12 June 2012 - Security Council - Iran - Statement by Mr. Martin Briens, Chargé d’Affaires a.i. of France to the United Nations

I, too, wish
to thank Ambassador Osorio for his 90-day report and
for his effective chairmanship of the Security Council
Committee established pursuant to resolution 1737
(2006).

The final report (S/2012/395) that the Panel of
Experts has just delivered to the Council presents
a comprehensive and detailed picture of the
implementation of sanctions on Iran. It makes clear that
sanctions have an effect. They deter Iran’s acquisition
of ballistic and nuclear materials, thereby slowing its
nuclear programme. They have also compelled Iran to
alter its methods of acquisition and its illicit export and
financing. We should continue to rigorously implement
the sanctions.

The report also sheds light on the persistent violations
by Iran of its international obligations. Those violations
point to ever more complex and harmful methods of
evasion — phantom companies, bogus names, the use of
multiple brokers and exchanges, physical concealment
and false statements. Among other things, the Panel
underlines the continual involvement of members of
the Army of the Guardians of the Islamic Revolution
and of the Islamic Republic of Iran Shipping Lines in
violations.

I especially want to stress Iran’s violations of the
arms embargo. We are seriously concerned about the
active role played by Syria, outlined yet again by the
Panel. Syria, which is carrying out a bloody repression
of its population, is involved in the majority of cases
of violations of the arms embargo reported to the
Committee. The scale of those violations bespeaks an
ongoing, systematic policy of illicit transfer of arms and
related materials between Iran and Syria. Moreover, it
is also known that Syria is involved in many violations
reported to the Security Council Committee established
pursuant to resolution 1718 (2006), on North Korea.
Those are serious violations on Syria’s part of its
obligations to the Security Council.

The independent Panel of Experts, established in
2010 by resolution 1929 (2010), plays a crucial role
in guaranteeing that measures adopted by the Security
Council are implemented and remain effective. I express
our thanks to the Panel for its professionalism and
outstanding work. We welcome the fact that its latest
final report will be available to everyone, and would
wish that to be the case as well with regard to last year’s The Panel’s work is far from finished. We therefore
welcome the extension of its mandate for another year.
That is one more signal to Iran of the determination of
the international community to enforce full compliance
with Security Council resolutions.

The Committee must also fulfil its role. We would
therefore like the Panel’s recommendations to be
followed. The Committee must regularly update its
lists of goods, people and entities that are subject to
sanctions. That is especially true for individuals and
entities guilty of violations. In that respect, we are
pleased that for the first time since its inception the
Committee has designated two additional individuals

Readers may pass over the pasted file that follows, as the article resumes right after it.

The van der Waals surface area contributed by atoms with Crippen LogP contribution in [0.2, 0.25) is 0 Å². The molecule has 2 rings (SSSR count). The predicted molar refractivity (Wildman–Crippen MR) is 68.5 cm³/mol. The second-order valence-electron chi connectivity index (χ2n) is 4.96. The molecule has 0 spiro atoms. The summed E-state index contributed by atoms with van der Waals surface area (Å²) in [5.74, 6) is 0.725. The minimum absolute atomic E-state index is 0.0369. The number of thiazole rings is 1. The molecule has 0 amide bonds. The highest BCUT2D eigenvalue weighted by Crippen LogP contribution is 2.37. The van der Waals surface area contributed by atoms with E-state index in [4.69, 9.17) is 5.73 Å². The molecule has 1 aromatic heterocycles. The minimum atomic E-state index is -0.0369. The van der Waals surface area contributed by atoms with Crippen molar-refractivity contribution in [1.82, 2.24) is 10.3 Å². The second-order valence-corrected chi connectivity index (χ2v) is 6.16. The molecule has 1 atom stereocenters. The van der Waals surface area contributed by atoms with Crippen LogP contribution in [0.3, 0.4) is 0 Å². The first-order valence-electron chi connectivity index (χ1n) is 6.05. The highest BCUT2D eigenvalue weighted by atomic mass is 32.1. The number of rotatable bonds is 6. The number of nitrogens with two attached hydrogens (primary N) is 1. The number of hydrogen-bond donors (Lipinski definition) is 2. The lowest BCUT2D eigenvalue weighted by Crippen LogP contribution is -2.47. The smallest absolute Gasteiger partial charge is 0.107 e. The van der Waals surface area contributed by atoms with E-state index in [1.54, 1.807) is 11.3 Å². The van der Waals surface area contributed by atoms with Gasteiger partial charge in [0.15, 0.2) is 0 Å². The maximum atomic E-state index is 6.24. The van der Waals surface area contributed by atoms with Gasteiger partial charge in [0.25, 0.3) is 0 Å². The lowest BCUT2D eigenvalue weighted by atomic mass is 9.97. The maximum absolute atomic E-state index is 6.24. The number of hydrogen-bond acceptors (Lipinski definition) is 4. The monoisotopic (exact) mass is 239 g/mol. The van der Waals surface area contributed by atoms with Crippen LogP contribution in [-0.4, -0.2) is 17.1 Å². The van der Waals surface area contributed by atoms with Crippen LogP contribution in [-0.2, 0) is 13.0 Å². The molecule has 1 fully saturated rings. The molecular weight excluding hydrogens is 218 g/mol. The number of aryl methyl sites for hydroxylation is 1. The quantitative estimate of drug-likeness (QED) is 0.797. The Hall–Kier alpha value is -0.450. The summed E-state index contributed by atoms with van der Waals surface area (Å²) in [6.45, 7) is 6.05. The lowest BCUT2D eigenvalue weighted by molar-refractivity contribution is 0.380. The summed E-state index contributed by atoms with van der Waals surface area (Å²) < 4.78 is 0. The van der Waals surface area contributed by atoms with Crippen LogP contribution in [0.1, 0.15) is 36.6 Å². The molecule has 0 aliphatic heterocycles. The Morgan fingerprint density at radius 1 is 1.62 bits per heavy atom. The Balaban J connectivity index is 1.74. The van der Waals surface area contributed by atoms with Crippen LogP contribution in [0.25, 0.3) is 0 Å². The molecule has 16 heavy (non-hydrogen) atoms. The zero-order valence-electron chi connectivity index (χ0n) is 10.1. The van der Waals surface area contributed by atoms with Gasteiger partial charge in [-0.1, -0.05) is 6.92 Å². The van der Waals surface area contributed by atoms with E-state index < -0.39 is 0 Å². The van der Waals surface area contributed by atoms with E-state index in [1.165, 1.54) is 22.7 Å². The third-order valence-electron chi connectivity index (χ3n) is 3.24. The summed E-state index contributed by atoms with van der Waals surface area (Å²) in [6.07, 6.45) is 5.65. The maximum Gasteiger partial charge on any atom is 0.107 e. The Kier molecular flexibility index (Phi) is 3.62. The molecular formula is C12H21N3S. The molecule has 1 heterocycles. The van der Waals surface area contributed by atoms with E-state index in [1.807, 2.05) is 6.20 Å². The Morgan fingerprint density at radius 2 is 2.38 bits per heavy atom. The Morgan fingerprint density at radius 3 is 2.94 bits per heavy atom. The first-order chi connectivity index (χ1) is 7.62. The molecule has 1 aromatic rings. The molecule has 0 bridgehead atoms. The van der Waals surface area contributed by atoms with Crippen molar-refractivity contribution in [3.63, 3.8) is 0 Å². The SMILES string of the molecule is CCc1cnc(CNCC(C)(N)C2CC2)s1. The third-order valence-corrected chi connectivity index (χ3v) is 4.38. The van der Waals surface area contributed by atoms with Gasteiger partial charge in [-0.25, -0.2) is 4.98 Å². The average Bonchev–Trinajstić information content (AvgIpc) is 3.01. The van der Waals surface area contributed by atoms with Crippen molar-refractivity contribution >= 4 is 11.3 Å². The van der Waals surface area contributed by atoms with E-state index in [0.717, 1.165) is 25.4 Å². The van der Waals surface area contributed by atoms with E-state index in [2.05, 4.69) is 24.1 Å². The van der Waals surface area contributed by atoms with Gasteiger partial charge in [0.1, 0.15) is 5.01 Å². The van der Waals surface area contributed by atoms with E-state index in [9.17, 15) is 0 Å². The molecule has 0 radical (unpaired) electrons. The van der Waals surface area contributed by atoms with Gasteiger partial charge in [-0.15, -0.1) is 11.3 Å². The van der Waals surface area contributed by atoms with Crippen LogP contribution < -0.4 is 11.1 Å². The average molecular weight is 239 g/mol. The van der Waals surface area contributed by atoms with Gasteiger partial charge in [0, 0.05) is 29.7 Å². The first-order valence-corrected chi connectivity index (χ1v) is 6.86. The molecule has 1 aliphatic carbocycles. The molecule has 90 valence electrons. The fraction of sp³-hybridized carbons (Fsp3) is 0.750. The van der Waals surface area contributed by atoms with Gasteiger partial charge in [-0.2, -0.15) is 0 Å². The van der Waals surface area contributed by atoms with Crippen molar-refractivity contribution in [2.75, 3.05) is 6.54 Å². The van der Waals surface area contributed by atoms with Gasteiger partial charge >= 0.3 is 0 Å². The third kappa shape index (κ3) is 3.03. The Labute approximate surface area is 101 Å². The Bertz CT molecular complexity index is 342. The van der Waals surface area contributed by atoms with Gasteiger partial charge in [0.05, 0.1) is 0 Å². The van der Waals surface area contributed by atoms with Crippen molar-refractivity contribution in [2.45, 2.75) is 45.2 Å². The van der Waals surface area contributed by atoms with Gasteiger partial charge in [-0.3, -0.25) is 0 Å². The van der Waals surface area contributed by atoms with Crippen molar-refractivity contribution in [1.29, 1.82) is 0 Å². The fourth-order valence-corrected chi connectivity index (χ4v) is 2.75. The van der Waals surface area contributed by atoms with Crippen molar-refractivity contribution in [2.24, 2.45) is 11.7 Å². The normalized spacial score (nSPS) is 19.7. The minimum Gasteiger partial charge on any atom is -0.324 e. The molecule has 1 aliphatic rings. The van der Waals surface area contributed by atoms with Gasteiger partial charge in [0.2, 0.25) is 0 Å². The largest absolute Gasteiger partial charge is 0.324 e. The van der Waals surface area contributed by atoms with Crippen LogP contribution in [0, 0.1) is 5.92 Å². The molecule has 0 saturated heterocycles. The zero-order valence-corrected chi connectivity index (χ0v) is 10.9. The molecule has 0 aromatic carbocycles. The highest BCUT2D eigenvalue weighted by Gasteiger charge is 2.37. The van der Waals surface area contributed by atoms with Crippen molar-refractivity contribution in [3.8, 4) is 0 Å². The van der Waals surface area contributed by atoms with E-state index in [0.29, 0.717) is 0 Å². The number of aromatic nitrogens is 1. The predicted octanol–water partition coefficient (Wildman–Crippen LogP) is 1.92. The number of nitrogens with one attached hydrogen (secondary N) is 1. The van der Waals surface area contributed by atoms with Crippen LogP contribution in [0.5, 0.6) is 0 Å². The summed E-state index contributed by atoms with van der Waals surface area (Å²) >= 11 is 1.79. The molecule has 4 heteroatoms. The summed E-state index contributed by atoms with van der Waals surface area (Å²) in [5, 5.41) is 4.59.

and one company with ties to the Al Quds Force of the
Army of the Guardians of the Islamic Revolution and
involved in violations of the arms embargo reported by
Nigeria. That is an important step forward. It is proof that
sanctions violations will not be without consequences
and that all States have an important role to play in the
implementation of sanctions.

The Security Council has yet again received a
worrying report from the Director General of the
International Atomic Energy Agency (IAEA). It
highlights that Iran continues to refuse to comply
with the demands of the Security Council and the
IAEA Board of Governors. Iran is actively pursuing
its uranium enrichment programme, to 3.5 and 20 per
cent, and its heavy water projects, in violation of its
obligations under Security Council resolutions, and
without any convincing proof of its civilian application.
In particular, Iran continues to enrich uranium to
20 per cent in its underground facility in Fordo, which it
concealed for years.

On the subject of the military dimension of Iran’s
programme, unfortunately no concrete progress was
achieved by the IAEA at its recent meeting in Tehran
on 8 June on a structured programme document, which
represents an attempt to resolve outstanding issues
about Iran’s programme, especially those relating
to militarization. Despite several recent visits to
Iran by the Agency and, in particular, by its Director
General, Tehran continues to refuse to formally agree
to the document. That is regrettable. In keeping with
the demands of the IAEA Board of Governors in its
resolution of last November, Iran must give the Agency
full access to all relevant documents, people and
sites, including the military facility in Parchin, where
the Agency has claimed that operations were being
conducted in violation of the required verifications.

What we ask for, as does the Council and the
international community as a whole, is for Iran to
instil confidence in the peaceful nature of its nuclear
programme. On 23 and 24 May, the E3+3 Governments
met with Iran in Baghdad. That meeting aimed to build on
the renewed discussions on Iran’s nuclear programme in
Istanbul on 14 April. The E3+3 made concrete proposals
for creating confidence in the exclusively peaceful goals
of the Iranian nuclear programme. Those steps concern
20 per cent enrichment activities conducted by Iran, in
particular at Qom. They would be a first step towards
Iran’s full respect of its international commitments.
We expect Iran to offer a constructive response to our
proposals during the next meeting in Moscow, in order
to engage a genuine negotiating process that will yield
tangible results.

Dernière modification : 26/02/2015

top of the page